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This limitation of function is reflected in the 'Rules and Regulations respecting Prisons of Isolation' which were promulgated in 1893. Section 1 set out the criteria for admission to Canada's first super-maximum institution:

Any male convict whose conduct is found to be vicious, or who persists in disobedience to the Rules and Regulations of the Prison, or who is found to exercise a pernicious influence on his fellow convicts may be imprisoned in the Prison of Isolation for an indefinite period not to exceed the unexpired term of the convict's sentence.66

Before a prisoner could be sent to the Prison of Isolation, the warden was required to transmit to the inspector, for the minister of justice's consideration, his report of the facts, and the reasons justifying such imprisonment. The rules also laid down the regime under which prisoners were to be confined. These included confinement in the special cells; strict silence; separate exercise for about an hour a day in the presence of an officer; employment at such labour as may be ordered; restriction to a special diet for at least three months, subject to the approval of the surgeon; and no visits or letters for the same period. At the end of the three months, subject to their good conduct, prisoners could receive the ordinary prison diet; at the end of three additional months, again subject to good conduct, they were eligible to return to the ordinary cells.67 The regulations also provided that 'any convict who had been ordered more than once during the same term of imprisonment to undergo confinement in the Prison of Isolation shall be kept there to the expiration of his sentence unless otherwise ordered by the Minister upon the recommendation of the warden, on account of good conduct and well assured amendment.'68 Furthermore, after confinement in the Prison of Isolation, prisoners were not to return immediately to work in the general population of Kingston; 'as a measure of prevention, but not punishment' they were to be kept on probation in separate working gangs for such time as the warden deemed necessary .'69 Finally, 'penal class convicts,' as prisoners confined in the Prison of Isolation were known, did not receive any remission time.70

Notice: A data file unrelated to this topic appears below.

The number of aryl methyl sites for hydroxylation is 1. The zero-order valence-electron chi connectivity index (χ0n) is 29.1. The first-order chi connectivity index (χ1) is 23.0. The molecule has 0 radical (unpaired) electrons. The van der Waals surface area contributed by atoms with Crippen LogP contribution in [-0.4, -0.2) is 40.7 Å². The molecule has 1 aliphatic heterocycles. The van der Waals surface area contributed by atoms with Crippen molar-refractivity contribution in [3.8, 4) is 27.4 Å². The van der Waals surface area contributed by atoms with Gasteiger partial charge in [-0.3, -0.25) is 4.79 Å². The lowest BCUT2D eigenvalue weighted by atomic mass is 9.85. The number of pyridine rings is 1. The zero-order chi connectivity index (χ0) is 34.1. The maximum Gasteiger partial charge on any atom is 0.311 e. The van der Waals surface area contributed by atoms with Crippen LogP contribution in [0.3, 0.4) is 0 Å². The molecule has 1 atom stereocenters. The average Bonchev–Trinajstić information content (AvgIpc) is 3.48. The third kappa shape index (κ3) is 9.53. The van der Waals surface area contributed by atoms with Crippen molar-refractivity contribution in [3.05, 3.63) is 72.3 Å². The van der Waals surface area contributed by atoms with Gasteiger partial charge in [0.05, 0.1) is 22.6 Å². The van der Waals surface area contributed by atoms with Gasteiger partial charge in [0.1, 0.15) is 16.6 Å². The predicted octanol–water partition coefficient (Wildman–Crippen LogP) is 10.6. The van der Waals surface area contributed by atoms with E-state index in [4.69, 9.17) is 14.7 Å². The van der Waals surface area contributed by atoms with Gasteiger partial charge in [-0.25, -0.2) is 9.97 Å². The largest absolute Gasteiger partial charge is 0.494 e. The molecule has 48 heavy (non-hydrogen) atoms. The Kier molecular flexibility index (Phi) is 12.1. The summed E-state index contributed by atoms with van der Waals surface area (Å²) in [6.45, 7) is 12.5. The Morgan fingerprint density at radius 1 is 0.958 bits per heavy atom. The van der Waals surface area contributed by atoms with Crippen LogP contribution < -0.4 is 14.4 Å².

The 108 cells in the Prison of Isolation were markedly larger than those in the rest of Kingston Penitentiary. The cells measured some thirteen feet long, nine feet wide, and ten feet high, in contrast to the original cell block in which the cells were ten feet by two feet eight inches by six feet, a size that on more than one occasion had drawn the condemnation of visitors to Kingston.71 The larger cell size was attributable to the fact that prisoners were required not only to live but also to work in their cells. Although the Prison of Isolation had been viewed as a place to which other penitentiaries could send their incorrigibles, it remained, with a few exceptions, a prison within a prison only for Kingston Penitentiary because of the high cost of transfer from the other penitentiaries.72

The inspector's annual reports from 1896 to 1903 contain separate tables listing the names of all prisoners received into the Prison of Isolation and the length of their stay. Between 8 November 1894, the day the Prison of Isolation received its first prisoners, and 30 June 1896, sixty- seven prisoners were received and thirty-eight were discharged, leaving a population of twenty-nine.73 The length of stay ranged from three to sixteen months. A review of the tables of admission and discharge in subsequent years indicates that although a few prisoners spent up to two years in solitary confinement, the average length of stay was about six months.74

The Prison of Isolation was viewed by the authorities as a successful disciplinary strategy. In 1897 the inspector confidently asserted that 'the Prison of Isolation, which is the only institution of the kind in Canada, has fully demonstrated the superiority of the Belgium system as regards to treatment of incorrigibles and criminal cranks ...It is evidence that the extension of the system to the other penitentiaries will enable the authorities to dispense with the "triangle" and other relics of semi-civilization.'75 In 1901, he reported that 'the direct individual treatment which it affords rarely fails to have the desired effect.'76 Dr Daniel Phelan, the surgeon at Kingston, was equally complimentary in his views:

Popular ignorance has confounded the solitary system with the 'separate' or 'isolation' system as carried on here. The 'solitary' system consisted in shutting up unfortunate offenders in subterranean cells without light, books, exercise or employment, and as a consequence mental and physical disease was the result. The fictitious stories regarding the production of insanity by the separate or isolation system are not founded on facts and originated from the experiences of the solitary system. The Prison of Isolation is the best place as a safeguard to mental equipoise. No case of insanity could so far be attributed to it.77

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